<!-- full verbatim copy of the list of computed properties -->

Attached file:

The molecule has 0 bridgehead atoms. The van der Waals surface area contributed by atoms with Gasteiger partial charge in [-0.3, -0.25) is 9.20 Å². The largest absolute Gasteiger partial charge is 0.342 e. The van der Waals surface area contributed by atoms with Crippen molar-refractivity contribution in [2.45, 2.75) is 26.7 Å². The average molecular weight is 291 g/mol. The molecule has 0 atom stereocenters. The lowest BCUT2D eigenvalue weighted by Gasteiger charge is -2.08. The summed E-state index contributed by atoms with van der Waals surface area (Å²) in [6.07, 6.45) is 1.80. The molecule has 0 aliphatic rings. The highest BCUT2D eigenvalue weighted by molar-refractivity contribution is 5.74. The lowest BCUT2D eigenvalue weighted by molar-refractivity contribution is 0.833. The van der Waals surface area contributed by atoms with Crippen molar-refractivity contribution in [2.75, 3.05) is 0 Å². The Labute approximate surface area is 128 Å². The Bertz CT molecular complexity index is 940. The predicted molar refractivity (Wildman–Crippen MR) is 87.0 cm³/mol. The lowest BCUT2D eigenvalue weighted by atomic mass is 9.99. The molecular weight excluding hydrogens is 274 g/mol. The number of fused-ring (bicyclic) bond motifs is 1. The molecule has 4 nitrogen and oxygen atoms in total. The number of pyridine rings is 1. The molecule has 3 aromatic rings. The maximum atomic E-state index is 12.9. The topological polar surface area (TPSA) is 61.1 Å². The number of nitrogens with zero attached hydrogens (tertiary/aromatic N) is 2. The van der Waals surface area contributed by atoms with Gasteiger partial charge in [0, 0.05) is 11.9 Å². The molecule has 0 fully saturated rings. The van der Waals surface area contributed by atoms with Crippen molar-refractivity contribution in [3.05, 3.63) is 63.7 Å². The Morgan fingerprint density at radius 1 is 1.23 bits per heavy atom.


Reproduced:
The molecule has 0 bridgehead atoms. The van der Waals surface area contributed by atoms with Gasteiger partial charge in [-0.3, -0.25) is 9.20 Å². The largest absolute Gasteiger partial charge is 0.342 e. The van der Waals surface area contributed by atoms with Crippen molar-refractivity contribution in [2.45, 2.75) is 26.7 Å². The average molecular weight is 291 g/mol. The molecule has 0 atom stereocenters. The lowest BCUT2D eigenvalue weighted by Gasteiger charge is -2.08. The summed E-state index contributed by atoms with van der Waals surface area (Å²) in [6.07, 6.45) is 1.80. The molecule has 0 aliphatic rings. The highest BCUT2D eigenvalue weighted by molar-refractivity contribution is 5.74. The lowest BCUT2D eigenvalue weighted by molar-refractivity contribution is 0.833. The van der Waals surface area contributed by atoms with Crippen molar-refractivity contribution in [2.75, 3.05) is 0 Å². The Labute approximate surface area is 128 Å². The Bertz CT molecular complexity index is 940. The predicted molar refractivity (Wildman–Crippen MR) is 87.0 cm³/mol. The lowest BCUT2D eigenvalue weighted by atomic mass is 9.99. The molecular weight excluding hydrogens is 274 g/mol. The number of fused-ring (bicyclic) bond motifs is 1. The molecule has 4 nitrogen and oxygen atoms in total. The number of pyridine rings is 1. The molecule has 3 aromatic rings. The maximum atomic E-state index is 12.9. The topological polar surface area (TPSA) is 61.1 Å². The number of nitrogens with zero attached hydrogens (tertiary/aromatic N) is 2. The van der Waals surface area contributed by atoms with Gasteiger partial charge in [0, 0.05) is 11.9 Å². The molecule has 0 fully saturated rings. The van der Waals surface area contributed by atoms with Crippen molar-refractivity contribution in [3.05, 3.63) is 63.7 Å². The Morgan fingerprint density at radius 1 is 1.23 bits per heavy atom.